There may be times when your child has to be at home during your work day day rather than at school or child care. Trying to work from home when children and adults are in the house at the same time creates an added challenge. Here are a few ideas for parents: (1) Consider two-hour blocks of work time spaced throughout the day, (2) Post colored-paper in green, yellow, and red on your office door or wall to show your current availability to your family, (3) Maintain a family calendar, and discuss the next day's schedule together, (4) Check in with your work team about project priorities, (5) If possible, adjust your core work hours and meeting times, (6) Consider joining a parent support group (e.g., FASCCO's), (7) Stay active and develop a social life as a family, (8) Ask for help from your children's schools and teachers.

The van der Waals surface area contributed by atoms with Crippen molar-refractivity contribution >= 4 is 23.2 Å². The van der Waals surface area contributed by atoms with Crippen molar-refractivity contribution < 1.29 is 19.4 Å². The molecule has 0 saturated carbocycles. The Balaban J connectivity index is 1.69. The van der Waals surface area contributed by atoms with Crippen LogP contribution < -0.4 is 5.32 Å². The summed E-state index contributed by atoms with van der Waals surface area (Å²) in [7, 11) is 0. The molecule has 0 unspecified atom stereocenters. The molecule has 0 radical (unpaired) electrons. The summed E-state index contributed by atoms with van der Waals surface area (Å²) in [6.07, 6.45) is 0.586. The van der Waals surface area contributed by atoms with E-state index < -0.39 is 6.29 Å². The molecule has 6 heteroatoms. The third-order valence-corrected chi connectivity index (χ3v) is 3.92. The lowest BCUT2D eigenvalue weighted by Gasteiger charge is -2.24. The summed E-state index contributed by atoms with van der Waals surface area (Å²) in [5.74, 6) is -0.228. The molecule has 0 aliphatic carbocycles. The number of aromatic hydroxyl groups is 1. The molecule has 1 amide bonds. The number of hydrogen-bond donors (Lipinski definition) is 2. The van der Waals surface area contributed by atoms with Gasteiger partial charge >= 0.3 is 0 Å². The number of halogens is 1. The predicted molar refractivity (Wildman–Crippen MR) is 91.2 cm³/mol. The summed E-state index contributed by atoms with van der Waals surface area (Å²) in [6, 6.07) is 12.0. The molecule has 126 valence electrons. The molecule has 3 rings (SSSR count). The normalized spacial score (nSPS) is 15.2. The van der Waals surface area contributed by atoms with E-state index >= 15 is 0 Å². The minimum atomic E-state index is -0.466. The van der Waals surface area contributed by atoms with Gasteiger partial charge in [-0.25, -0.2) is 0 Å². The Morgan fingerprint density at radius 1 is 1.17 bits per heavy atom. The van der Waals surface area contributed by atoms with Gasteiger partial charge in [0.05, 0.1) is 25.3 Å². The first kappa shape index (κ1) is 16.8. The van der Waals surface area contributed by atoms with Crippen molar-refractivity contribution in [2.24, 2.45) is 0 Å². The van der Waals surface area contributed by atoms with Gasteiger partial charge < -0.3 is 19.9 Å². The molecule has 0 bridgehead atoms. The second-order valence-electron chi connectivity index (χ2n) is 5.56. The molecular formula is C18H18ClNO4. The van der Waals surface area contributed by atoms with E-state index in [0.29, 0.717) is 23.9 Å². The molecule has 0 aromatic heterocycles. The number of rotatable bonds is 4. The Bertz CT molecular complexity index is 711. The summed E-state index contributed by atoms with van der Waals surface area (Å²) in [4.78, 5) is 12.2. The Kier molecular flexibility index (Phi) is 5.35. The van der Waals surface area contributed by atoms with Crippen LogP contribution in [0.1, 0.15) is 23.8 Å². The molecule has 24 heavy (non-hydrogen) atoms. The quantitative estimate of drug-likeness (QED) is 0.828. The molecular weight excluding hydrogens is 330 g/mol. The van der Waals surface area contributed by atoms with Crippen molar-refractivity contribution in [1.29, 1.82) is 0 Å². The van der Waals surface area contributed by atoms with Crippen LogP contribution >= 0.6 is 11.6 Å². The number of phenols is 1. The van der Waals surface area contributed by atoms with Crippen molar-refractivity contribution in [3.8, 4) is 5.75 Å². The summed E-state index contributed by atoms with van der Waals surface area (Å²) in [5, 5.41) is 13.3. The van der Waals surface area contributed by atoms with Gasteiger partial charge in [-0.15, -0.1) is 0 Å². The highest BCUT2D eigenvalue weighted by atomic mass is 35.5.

Here are a few suggestions with your children in mind: (1) Young people, like adults, thrive on routine. Try to keep a somewhat normal sleep and meal schedule, (2) Provide time for their learning, for creativity, and for free play, including outdoors, (3) Minimize screen time and schedule breaks, (4) Help your kids connect in safe and creative ways with friends and family, (5) Set up a separate space for virtual learning, (6) Consider a virtual background for your child, which can offer some family privacy, (7) Offer noise-cancelling headphones to your child, (8) Identify your child's learning style, (9) Focus on skills rather than assignments, (10) Reach out for support if you can -- the Work-Life Resource Center provides child care resources and links for finding an in-your-home babysitter or tutor.